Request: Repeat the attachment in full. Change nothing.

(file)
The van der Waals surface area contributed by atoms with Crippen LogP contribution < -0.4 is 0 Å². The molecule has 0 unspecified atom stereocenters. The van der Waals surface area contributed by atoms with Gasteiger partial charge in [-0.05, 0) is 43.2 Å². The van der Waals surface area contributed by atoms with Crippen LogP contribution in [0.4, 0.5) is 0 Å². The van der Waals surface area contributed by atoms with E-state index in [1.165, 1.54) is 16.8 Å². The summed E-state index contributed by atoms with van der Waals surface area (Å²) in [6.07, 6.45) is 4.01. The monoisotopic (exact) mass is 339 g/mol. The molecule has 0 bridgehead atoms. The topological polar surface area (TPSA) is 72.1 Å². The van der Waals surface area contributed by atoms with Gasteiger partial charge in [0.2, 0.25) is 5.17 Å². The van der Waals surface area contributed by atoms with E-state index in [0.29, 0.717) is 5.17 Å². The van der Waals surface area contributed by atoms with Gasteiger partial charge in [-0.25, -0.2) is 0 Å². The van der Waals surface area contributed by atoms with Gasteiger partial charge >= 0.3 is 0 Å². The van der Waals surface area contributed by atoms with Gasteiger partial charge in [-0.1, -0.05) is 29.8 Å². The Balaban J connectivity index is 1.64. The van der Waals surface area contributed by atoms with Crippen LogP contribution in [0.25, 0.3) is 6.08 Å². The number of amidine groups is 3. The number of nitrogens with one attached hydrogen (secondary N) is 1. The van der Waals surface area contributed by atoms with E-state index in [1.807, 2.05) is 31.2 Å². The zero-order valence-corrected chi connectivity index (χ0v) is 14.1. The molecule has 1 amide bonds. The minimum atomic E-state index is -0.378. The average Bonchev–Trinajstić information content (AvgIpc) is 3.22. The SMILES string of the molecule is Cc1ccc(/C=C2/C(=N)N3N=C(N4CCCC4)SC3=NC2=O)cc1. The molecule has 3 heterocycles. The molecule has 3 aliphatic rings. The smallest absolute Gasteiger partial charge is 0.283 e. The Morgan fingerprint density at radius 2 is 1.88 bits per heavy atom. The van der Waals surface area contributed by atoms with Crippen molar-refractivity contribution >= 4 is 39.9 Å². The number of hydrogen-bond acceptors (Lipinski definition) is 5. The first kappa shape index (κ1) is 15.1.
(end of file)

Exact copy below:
The van der Waals surface area contributed by atoms with Crippen LogP contribution < -0.4 is 0 Å². The molecule has 0 unspecified atom stereocenters. The van der Waals surface area contributed by atoms with Gasteiger partial charge in [-0.05, 0) is 43.2 Å². The van der Waals surface area contributed by atoms with Crippen LogP contribution in [0.4, 0.5) is 0 Å². The van der Waals surface area contributed by atoms with E-state index in [1.165, 1.54) is 16.8 Å². The summed E-state index contributed by atoms with van der Waals surface area (Å²) in [6.07, 6.45) is 4.01. The monoisotopic (exact) mass is 339 g/mol. The molecule has 0 bridgehead atoms. The topological polar surface area (TPSA) is 72.1 Å². The van der Waals surface area contributed by atoms with Gasteiger partial charge in [0.2, 0.25) is 5.17 Å². The van der Waals surface area contributed by atoms with E-state index in [0.29, 0.717) is 5.17 Å². The van der Waals surface area contributed by atoms with Gasteiger partial charge in [-0.25, -0.2) is 0 Å². The van der Waals surface area contributed by atoms with Gasteiger partial charge >= 0.3 is 0 Å². The van der Waals surface area contributed by atoms with Gasteiger partial charge in [-0.1, -0.05) is 29.8 Å². The Balaban J connectivity index is 1.64. The van der Waals surface area contributed by atoms with Crippen LogP contribution in [0.25, 0.3) is 6.08 Å². The number of amidine groups is 3. The number of nitrogens with one attached hydrogen (secondary N) is 1. The van der Waals surface area contributed by atoms with E-state index in [1.807, 2.05) is 31.2 Å². The zero-order valence-corrected chi connectivity index (χ0v) is 14.1. The molecule has 1 amide bonds. The minimum atomic E-state index is -0.378. The average Bonchev–Trinajstić information content (AvgIpc) is 3.22. The SMILES string of the molecule is Cc1ccc(/C=C2/C(=N)N3N=C(N4CCCC4)SC3=NC2=O)cc1. The molecule has 3 heterocycles. The molecule has 3 aliphatic rings. The smallest absolute Gasteiger partial charge is 0.283 e. The Morgan fingerprint density at radius 2 is 1.88 bits per heavy atom. The van der Waals surface area contributed by atoms with Crippen molar-refractivity contribution >= 4 is 39.9 Å². The number of hydrogen-bond acceptors (Lipinski definition) is 5. The first kappa shape index (κ1) is 15.1.